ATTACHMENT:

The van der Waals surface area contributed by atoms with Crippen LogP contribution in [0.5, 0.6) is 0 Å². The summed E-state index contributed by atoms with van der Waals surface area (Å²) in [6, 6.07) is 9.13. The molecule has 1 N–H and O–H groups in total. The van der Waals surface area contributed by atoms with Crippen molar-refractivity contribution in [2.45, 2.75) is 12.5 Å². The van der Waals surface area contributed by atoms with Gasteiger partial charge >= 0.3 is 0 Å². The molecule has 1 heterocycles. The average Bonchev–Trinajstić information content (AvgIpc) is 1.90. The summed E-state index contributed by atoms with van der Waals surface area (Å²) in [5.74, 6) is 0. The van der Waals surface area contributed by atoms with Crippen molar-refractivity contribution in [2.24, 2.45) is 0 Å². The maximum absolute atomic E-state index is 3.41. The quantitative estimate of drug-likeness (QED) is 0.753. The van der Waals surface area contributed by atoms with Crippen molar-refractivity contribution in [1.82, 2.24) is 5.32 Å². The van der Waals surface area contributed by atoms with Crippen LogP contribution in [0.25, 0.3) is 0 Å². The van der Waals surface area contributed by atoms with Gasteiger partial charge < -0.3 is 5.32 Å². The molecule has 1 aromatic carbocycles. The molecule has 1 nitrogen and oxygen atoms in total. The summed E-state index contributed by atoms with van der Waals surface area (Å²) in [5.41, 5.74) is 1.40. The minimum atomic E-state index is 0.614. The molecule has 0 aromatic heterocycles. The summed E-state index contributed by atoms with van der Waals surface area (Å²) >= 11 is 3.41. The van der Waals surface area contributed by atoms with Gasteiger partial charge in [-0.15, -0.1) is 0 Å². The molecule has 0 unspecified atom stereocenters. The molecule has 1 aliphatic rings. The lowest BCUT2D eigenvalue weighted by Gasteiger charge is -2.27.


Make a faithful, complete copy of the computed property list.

The van der Waals surface area contributed by atoms with Crippen LogP contribution in [0.5, 0.6) is 0 Å². The summed E-state index contributed by atoms with van der Waals surface area (Å²) in [6, 6.07) is 9.13. The molecule has 1 N–H and O–H groups in total. The van der Waals surface area contributed by atoms with Crippen molar-refractivity contribution in [2.45, 2.75) is 12.5 Å². The van der Waals surface area contributed by atoms with Gasteiger partial charge >= 0.3 is 0 Å². The molecule has 1 heterocycles. The average Bonchev–Trinajstić information content (AvgIpc) is 1.90. The summed E-state index contributed by atoms with van der Waals surface area (Å²) in [5.74, 6) is 0. The van der Waals surface area contributed by atoms with Crippen molar-refractivity contribution in [2.24, 2.45) is 0 Å². The maximum absolute atomic E-state index is 3.41. The quantitative estimate of drug-likeness (QED) is 0.753. The van der Waals surface area contributed by atoms with Crippen molar-refractivity contribution in [1.82, 2.24) is 5.32 Å². The van der Waals surface area contributed by atoms with Crippen LogP contribution in [0.25, 0.3) is 0 Å². The van der Waals surface area contributed by atoms with Gasteiger partial charge < -0.3 is 5.32 Å². The molecule has 1 aromatic carbocycles. The molecule has 1 nitrogen and oxygen atoms in total. The summed E-state index contributed by atoms with van der Waals surface area (Å²) in [5.41, 5.74) is 1.40. The minimum atomic E-state index is 0.614. The molecule has 0 aromatic heterocycles. The summed E-state index contributed by atoms with van der Waals surface area (Å²) >= 11 is 3.41. The van der Waals surface area contributed by atoms with Gasteiger partial charge in [-0.15, -0.1) is 0 Å². The molecule has 0 unspecified atom stereocenters. The molecule has 1 aliphatic rings. The lowest BCUT2D eigenvalue weighted by Gasteiger charge is -2.27.